We are often asked, “How do you pitch stories to National Public Radio?”  People listen to National Public Radio and hear some interesting stories and think their clients would be a perfect fit.  If only pitching NPR was that easy!  NPR is one of radio media relations’ toughest nuts to crack.  But while it may be harder to pitch NPR than other outlets, there are some tips that may yield success in garnering public radio airtime.

Pitch More Than One Reporter.  National Public Radio prides itself on its rich news reporting operation.  It has many types of talk shows and beat reporters who cover a wide range of issues.  From the short newscasts to the longer form interviews in Talk of the NationFresh Air or All Things Considered, NPR provides an abundant array of different types of topics that can work on air.  So if you get a no from one reporter in one area, tweak your pitch with a little twist and try someone else.  You can even ask the producer or reporter who has turned you down, if there is anyone else he or she would recommend who might be interested in the story.  Be tenacious; there are a lot of places your story might work.  A lot of legwork can go a long way!

Keep it Timely.  As with most pitching, the most important element is timeliness.  If you are able to pitch a client’s story that is related to a news topic currently being covered and provide a spokesperson quickly, when NPR needs him, the chance that you’ll get on the air increases greatly.  Having to go back to your client and reconfirm with NPR’s reporters or producers will often turn them off, so know who you have available and be sure the spokesperson will make time for the interview when NPR wants it.  Be sure to tell reporters you’re pitching why the story is important now and make sure this element of your pitch is strong so you can really grab them.

Use the Element of Surprise.  Right on NPR’s website, it says that the network loves the element of surprise in story pitches: “Like all journalists, we are looking for true stories, events or people that present something new, important and interesting to a nationwide audience.”  So if you have something unique, highlight that novel or unusual aspect of your story to really pique NPR’s interest.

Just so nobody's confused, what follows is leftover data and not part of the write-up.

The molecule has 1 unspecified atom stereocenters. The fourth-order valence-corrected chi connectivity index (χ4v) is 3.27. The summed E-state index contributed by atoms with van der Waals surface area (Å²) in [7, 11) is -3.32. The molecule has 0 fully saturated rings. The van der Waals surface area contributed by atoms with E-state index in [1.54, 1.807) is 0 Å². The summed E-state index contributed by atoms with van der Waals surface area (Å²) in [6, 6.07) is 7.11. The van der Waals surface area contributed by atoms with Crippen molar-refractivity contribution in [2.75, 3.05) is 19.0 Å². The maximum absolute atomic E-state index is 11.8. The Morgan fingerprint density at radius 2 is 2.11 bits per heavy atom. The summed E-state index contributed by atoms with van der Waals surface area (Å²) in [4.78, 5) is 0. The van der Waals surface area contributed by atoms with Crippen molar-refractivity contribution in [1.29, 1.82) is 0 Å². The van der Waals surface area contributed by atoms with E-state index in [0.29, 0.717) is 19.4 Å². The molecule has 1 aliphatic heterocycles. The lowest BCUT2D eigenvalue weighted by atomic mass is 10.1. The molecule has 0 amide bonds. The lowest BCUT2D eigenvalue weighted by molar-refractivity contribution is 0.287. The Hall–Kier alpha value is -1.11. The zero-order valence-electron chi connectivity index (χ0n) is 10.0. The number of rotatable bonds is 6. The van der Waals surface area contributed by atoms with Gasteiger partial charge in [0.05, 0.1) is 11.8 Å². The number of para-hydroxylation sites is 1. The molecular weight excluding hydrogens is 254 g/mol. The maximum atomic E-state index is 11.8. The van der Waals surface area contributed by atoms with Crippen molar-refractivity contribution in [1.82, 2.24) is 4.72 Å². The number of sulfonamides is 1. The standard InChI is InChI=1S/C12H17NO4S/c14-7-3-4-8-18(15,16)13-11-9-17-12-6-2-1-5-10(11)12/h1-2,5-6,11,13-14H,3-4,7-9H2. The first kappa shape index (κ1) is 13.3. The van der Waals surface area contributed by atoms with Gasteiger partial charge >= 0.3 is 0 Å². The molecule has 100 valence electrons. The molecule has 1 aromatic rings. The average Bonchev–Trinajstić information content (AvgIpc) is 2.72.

Make Sure Your Audience is National.  If your story has more of a local or regional angle that would appeal to one geographic area over another, pitch your local NPR station first rather than NPR nationally.   When a story gets local coverage, there’s always a chance the local reporter will feed your story to the network for national coverage.

Keep It Short and Sweet.  Remember, your initial pitch should be only about a paragraph if you’re emailing it.  If you are leaving a voice mail message, get to the point in 10 seconds.  And remember, don’t bury the lead.  Lead off with the most important information first.  Really grab the reporter’s attention first, and then fill in the specifics after you have him or her hooked.  Don’t send attachments, but feel free to imbed links in an email.  Give the reporter context though, about why he or she should click on the link for more information.

Provide Contact Information.   And after all this hard work honing your pitch and finding the right person to pitch, don’t forget the most important information: how to reach you, the best times, and the best methods to contact you.  Be as accessible as possible.

Remember, if you are pitching a specific story and it doesn’t get picked up now, don’t lose heart.  As long as you are continually reaching out to NPR, you will end up in the right person’s Rolodex at the right time, some time down the road.  NPR has a rich database of experts, so reminding reporters of your expertise and area of coverage will eventually pay off.


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